Govt Inks Deals With Saudi Arabia For Cheaper Fuel

Fridah Wangechi | 2 years ago
An attendant pumping fuel into a vehicle REUTERS

The burden that has been weighing heavily on Kenyans' shoulders is soon set to be alleviated, as the government has sealed a deal with Saudi Arabia to start shipping fuel at a subsidized price that is lower than global rates.

The state-owned National Oil Corporation of Kenya inked the deal with its Saudi counterpart Aramco to supply the country with refined fuel at a substantially lower cost than the global cost of crude oil.

In the memorandum of understanding signed by the two countries, Kenya will import 30 percent of the country’s monthly petroleum requirements from August in a trial that will run until October in a bid to gauge the impact of the new prices will have on the economy.

“We already signed the MoU and the next phase is negotiating the contract terms, we are waiting on them as from last Sunday,” Nock Chief Executive Officer Leparan ole Morintat told Business Daily publication.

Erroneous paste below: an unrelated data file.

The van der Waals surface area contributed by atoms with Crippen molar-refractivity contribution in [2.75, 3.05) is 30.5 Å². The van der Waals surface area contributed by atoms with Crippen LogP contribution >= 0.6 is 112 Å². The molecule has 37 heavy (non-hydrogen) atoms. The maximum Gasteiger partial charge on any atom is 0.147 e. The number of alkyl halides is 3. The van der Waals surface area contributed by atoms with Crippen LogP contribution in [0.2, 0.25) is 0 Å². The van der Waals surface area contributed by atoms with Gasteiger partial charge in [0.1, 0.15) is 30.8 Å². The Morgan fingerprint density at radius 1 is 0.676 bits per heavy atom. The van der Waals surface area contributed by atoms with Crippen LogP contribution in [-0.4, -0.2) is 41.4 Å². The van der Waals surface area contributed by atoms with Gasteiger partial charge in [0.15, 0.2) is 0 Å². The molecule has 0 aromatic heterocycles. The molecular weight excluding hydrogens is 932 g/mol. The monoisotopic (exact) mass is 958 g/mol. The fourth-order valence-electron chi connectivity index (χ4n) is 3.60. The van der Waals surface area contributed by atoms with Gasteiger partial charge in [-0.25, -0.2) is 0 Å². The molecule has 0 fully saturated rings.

“The plan is to start trials in August, for two months and see the impact of the exclusive prices that Saudi Aramco will be giving us. Then we will fully start in October,” he added.

The duration of the contract, backed by the Draft Petroleum (Importation) (Quota Allocations) Regulations, 2022, has not yet been made public but plans are in place to have Nock revamp its network across the country.

The Saudi Arabian corporation will fund the shipments through financiers in Dubai who will cater to buying and shipping of petroleum products and also provide credit extension periods that will allow Nock to pay within 60 and 90 days.

The imports will also be used to provide strategic stocks for the country in a bid to mitigate fuel shortage that has been experienced in the past owing to price disruptions globally.

This comes as a relief to Kenyan consumers who are coughing up to Kshs159.12 and Kshs 140 respectively for a litre of Super Petrol and Diesel. Kerosene retails for a record high price of Kshs 127.94 for a litre.

The high prices have been attributed to the effects of the Russia-Ukraine war that has led to the hike in price of the previous commodity.

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